The toll lane rates could be the lowest in the state and among the cheapest in the country, according to a nearly 500-page traffic and revenue study commissioned by the agency’s High Performance Transportation Enterprise. But the lanes have been a sore point with some residents and local officials, who objected to what they claimed amounted to double taxation since local taxes helped fund the project.

A state board will set the toll rates before the new lanes open, but officials won’t know the final rate until a few months before the tolls begin to be collected, Rollison said Wednesday. Officials “will do extensive public outreach” to obtain feedback on the rates, she said.

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Crews lay asphalt as part of work to complete the Plum Creek bridge over Interstate 25. The bridge is one of four completed in the I-25 South “gap” project, widening lanes along the 18-mile stretch of roadway between Monument and Castle Rock. The project includes five total bridges.

In 2017, the study recommended a rate of about 15 cents per mile, or approximately $2.25 per one-way trip. Toll revenues are expected to cover the cost of operating and maintaining the lanes, the project website states. The hope is to maximize the number of drivers using the toll lanes and reduce congestion in all lanes.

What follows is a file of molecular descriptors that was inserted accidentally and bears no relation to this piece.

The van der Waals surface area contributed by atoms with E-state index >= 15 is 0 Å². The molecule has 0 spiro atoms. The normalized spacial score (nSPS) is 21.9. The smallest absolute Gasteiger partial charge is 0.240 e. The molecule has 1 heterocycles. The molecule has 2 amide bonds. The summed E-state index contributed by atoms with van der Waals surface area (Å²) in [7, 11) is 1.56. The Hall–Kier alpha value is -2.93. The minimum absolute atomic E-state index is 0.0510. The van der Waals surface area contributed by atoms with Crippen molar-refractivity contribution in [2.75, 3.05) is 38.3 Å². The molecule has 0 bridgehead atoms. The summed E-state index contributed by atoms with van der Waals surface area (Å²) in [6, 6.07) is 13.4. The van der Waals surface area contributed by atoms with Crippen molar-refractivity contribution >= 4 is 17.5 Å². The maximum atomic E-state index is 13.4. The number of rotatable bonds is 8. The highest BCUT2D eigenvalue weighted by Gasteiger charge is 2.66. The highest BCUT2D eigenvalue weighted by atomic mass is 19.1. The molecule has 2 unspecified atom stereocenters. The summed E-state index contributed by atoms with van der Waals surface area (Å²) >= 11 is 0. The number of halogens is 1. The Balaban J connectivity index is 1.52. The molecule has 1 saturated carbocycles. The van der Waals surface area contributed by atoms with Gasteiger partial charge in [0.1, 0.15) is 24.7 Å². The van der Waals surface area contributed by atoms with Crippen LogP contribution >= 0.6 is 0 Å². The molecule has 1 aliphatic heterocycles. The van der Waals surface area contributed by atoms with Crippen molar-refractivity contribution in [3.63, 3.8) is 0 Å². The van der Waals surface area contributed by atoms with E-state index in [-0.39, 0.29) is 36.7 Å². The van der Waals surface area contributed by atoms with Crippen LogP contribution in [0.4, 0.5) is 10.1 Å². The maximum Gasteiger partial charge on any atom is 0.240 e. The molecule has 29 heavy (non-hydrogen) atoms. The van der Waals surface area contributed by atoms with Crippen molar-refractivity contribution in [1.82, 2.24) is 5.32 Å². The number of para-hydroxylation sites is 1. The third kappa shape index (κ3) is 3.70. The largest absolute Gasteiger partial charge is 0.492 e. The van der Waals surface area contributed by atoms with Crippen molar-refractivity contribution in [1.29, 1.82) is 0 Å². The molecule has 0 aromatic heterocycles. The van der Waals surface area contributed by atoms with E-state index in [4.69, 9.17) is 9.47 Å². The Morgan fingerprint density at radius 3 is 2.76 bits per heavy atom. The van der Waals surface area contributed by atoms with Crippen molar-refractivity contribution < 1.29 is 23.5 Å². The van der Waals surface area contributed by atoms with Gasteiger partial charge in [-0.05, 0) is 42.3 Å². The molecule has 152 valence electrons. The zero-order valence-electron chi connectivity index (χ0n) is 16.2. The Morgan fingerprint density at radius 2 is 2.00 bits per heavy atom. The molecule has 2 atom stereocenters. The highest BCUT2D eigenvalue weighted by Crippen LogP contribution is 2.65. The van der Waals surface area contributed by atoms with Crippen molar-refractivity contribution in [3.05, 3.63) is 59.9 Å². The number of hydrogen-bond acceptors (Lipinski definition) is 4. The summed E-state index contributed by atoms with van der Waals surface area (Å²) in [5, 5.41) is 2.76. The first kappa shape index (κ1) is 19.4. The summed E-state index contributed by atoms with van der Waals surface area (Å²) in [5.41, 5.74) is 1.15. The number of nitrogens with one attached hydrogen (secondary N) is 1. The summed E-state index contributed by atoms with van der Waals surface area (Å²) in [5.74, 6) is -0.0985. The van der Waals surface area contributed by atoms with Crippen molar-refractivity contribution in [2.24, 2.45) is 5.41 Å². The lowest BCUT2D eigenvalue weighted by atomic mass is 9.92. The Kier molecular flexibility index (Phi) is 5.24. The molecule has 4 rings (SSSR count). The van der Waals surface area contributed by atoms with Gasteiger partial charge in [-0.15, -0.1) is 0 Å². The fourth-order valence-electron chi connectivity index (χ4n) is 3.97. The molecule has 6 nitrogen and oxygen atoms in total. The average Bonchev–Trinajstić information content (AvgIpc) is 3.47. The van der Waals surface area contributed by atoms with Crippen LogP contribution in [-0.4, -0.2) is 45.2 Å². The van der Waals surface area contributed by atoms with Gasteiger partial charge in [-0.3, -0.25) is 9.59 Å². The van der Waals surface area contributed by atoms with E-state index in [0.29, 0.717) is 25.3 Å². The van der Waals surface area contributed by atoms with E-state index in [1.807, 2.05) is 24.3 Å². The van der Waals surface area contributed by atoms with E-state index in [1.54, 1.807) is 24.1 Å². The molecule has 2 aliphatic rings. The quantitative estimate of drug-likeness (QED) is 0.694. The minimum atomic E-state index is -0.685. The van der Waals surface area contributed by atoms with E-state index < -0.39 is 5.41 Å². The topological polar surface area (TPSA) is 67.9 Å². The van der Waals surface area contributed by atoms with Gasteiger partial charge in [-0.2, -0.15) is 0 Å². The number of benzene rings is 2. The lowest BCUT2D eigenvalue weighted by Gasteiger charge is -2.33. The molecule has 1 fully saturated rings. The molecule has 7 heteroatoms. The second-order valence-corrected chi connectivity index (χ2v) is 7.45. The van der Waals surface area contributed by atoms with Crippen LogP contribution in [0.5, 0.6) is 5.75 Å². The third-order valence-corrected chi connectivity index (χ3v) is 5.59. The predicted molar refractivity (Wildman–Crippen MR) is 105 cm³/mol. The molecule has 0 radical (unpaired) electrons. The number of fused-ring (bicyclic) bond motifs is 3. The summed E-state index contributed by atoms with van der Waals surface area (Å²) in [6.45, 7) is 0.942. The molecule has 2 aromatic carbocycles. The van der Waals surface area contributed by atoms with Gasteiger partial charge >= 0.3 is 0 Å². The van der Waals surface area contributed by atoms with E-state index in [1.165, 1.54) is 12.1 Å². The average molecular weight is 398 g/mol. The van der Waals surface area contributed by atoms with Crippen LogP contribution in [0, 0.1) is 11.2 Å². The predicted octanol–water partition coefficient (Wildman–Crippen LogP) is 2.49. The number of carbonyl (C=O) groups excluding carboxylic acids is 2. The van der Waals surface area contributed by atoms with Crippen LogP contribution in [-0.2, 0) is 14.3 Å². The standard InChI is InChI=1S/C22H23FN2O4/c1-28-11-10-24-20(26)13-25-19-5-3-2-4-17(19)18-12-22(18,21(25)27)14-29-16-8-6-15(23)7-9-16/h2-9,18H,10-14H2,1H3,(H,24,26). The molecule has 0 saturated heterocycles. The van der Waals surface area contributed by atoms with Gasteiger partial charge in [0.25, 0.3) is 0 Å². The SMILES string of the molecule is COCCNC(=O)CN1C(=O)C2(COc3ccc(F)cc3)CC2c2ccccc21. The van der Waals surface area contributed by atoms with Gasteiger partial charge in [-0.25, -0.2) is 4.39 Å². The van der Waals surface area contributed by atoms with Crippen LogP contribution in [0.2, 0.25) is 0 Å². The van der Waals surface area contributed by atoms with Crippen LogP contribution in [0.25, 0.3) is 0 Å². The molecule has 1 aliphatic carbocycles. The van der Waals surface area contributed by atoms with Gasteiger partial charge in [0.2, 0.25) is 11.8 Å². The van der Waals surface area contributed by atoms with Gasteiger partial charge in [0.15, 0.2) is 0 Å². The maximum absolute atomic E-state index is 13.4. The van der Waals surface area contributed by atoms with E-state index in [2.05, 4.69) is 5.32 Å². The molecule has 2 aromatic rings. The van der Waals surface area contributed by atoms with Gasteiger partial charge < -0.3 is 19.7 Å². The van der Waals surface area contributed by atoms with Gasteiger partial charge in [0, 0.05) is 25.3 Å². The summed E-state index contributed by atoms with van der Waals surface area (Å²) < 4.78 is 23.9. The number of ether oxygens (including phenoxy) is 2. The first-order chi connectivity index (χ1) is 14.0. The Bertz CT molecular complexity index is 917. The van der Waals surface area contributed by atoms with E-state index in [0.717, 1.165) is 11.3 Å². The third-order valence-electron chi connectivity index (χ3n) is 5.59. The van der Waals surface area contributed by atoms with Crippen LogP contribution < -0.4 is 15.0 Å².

Originally estimated to cost $350 million, the Gap project budget increased to $419 million in the last year when new projects — reconstruction of the aging County Line Road bridge, a new truck-climbing lane on southbound I-25 between the Greenland Road interchange and the Monument weigh station, a permanent truck chain-up station on southbound I-25 in Larkspur at a former rest area and mitigation of unsuitable soil found along the project area — were identified, Rollison previously said.

The project is funded by a mix of state, local and federal money.

For the latest project updates, visit i25gap.codot.gov or the project’s Facebook page (@I25SouthGapProject).

Reporter

Breeanna Jent covers El Paso County government. She previously worked as the editorial assistant for the Pikes Peak Newspapers and joined their sister paper, The Gazette, in 2020.